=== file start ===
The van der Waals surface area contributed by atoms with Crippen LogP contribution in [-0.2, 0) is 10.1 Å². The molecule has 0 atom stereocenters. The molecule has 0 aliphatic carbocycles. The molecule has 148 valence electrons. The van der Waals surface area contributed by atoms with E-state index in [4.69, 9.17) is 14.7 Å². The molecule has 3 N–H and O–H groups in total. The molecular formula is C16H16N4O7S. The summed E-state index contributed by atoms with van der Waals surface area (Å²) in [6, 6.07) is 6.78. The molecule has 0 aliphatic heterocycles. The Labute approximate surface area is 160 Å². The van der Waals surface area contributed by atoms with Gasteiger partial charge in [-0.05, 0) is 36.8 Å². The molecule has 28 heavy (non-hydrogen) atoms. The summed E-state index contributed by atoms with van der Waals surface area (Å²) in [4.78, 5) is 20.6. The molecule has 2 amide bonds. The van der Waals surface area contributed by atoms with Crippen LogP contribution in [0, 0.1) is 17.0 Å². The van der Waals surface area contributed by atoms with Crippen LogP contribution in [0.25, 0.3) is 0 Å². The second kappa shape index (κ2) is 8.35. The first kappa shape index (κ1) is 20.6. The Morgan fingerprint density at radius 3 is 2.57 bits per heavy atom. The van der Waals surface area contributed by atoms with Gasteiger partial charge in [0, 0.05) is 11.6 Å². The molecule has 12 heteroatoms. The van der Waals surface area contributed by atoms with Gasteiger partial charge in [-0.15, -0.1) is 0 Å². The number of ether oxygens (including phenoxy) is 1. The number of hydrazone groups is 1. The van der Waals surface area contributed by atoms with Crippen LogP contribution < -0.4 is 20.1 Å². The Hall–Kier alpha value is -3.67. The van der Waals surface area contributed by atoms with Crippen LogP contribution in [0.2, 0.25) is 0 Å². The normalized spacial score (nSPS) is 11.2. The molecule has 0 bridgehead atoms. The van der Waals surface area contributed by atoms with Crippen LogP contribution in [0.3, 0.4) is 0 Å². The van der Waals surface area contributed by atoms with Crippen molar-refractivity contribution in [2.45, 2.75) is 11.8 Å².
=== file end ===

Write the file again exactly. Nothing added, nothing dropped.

The van der Waals surface area contributed by atoms with Crippen LogP contribution in [-0.2, 0) is 10.1 Å². The molecule has 0 atom stereocenters. The molecule has 0 aliphatic carbocycles. The molecule has 148 valence electrons. The van der Waals surface area contributed by atoms with E-state index in [4.69, 9.17) is 14.7 Å². The molecule has 3 N–H and O–H groups in total. The molecular formula is C16H16N4O7S. The summed E-state index contributed by atoms with van der Waals surface area (Å²) in [6, 6.07) is 6.78. The molecule has 0 aliphatic heterocycles. The Labute approximate surface area is 160 Å². The van der Waals surface area contributed by atoms with Gasteiger partial charge in [-0.05, 0) is 36.8 Å². The molecule has 28 heavy (non-hydrogen) atoms. The summed E-state index contributed by atoms with van der Waals surface area (Å²) in [4.78, 5) is 20.6. The molecule has 2 amide bonds. The van der Waals surface area contributed by atoms with Crippen LogP contribution in [0, 0.1) is 17.0 Å². The van der Waals surface area contributed by atoms with Crippen LogP contribution in [0.25, 0.3) is 0 Å². The second kappa shape index (κ2) is 8.35. The first kappa shape index (κ1) is 20.6. The Morgan fingerprint density at radius 3 is 2.57 bits per heavy atom. The van der Waals surface area contributed by atoms with Gasteiger partial charge in [0, 0.05) is 11.6 Å². The molecule has 12 heteroatoms. The van der Waals surface area contributed by atoms with Gasteiger partial charge in [-0.15, -0.1) is 0 Å². The number of ether oxygens (including phenoxy) is 1. The number of hydrazone groups is 1. The van der Waals surface area contributed by atoms with Crippen LogP contribution < -0.4 is 20.1 Å². The Hall–Kier alpha value is -3.67. The van der Waals surface area contributed by atoms with Crippen LogP contribution in [0.2, 0.25) is 0 Å². The normalized spacial score (nSPS) is 11.2. The molecule has 0 bridgehead atoms. The van der Waals surface area contributed by atoms with Crippen LogP contribution in [0.3, 0.4) is 0 Å². The van der Waals surface area contributed by atoms with Crippen molar-refractivity contribution in [2.45, 2.75) is 11.8 Å².